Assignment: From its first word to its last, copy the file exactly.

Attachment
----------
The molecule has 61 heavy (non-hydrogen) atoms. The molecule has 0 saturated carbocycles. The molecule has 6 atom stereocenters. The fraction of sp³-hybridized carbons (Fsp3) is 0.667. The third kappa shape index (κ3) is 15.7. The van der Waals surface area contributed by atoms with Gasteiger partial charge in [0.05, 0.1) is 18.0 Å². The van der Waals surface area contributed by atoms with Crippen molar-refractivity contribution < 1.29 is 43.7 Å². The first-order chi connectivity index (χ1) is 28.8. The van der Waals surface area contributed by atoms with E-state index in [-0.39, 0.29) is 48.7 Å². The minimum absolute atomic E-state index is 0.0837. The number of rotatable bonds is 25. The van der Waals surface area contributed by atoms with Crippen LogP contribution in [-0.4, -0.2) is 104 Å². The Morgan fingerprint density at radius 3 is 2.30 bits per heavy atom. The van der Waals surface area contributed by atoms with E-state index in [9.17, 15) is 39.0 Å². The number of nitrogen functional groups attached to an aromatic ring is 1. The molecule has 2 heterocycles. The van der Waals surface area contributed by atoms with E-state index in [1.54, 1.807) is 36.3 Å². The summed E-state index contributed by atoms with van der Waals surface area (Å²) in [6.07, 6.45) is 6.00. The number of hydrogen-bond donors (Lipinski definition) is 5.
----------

The molecule has 61 heavy (non-hydrogen) atoms. The molecule has 0 saturated carbocycles. The molecule has 6 atom stereocenters. The fraction of sp³-hybridized carbons (Fsp3) is 0.667. The third kappa shape index (κ3) is 15.7. The van der Waals surface area contributed by atoms with Gasteiger partial charge in [0.05, 0.1) is 18.0 Å². The van der Waals surface area contributed by atoms with Crippen molar-refractivity contribution < 1.29 is 43.7 Å². The first-order chi connectivity index (χ1) is 28.8. The van der Waals surface area contributed by atoms with E-state index in [-0.39, 0.29) is 48.7 Å². The minimum absolute atomic E-state index is 0.0837. The number of rotatable bonds is 25. The van der Waals surface area contributed by atoms with Crippen LogP contribution in [-0.4, -0.2) is 104 Å². The Morgan fingerprint density at radius 3 is 2.30 bits per heavy atom. The van der Waals surface area contributed by atoms with E-state index in [9.17, 15) is 39.0 Å². The number of nitrogen functional groups attached to an aromatic ring is 1. The molecule has 2 heterocycles. The van der Waals surface area contributed by atoms with E-state index in [1.54, 1.807) is 36.3 Å². The summed E-state index contributed by atoms with van der Waals surface area (Å²) in [6.07, 6.45) is 6.00. The number of hydrogen-bond donors (Lipinski definition) is 5.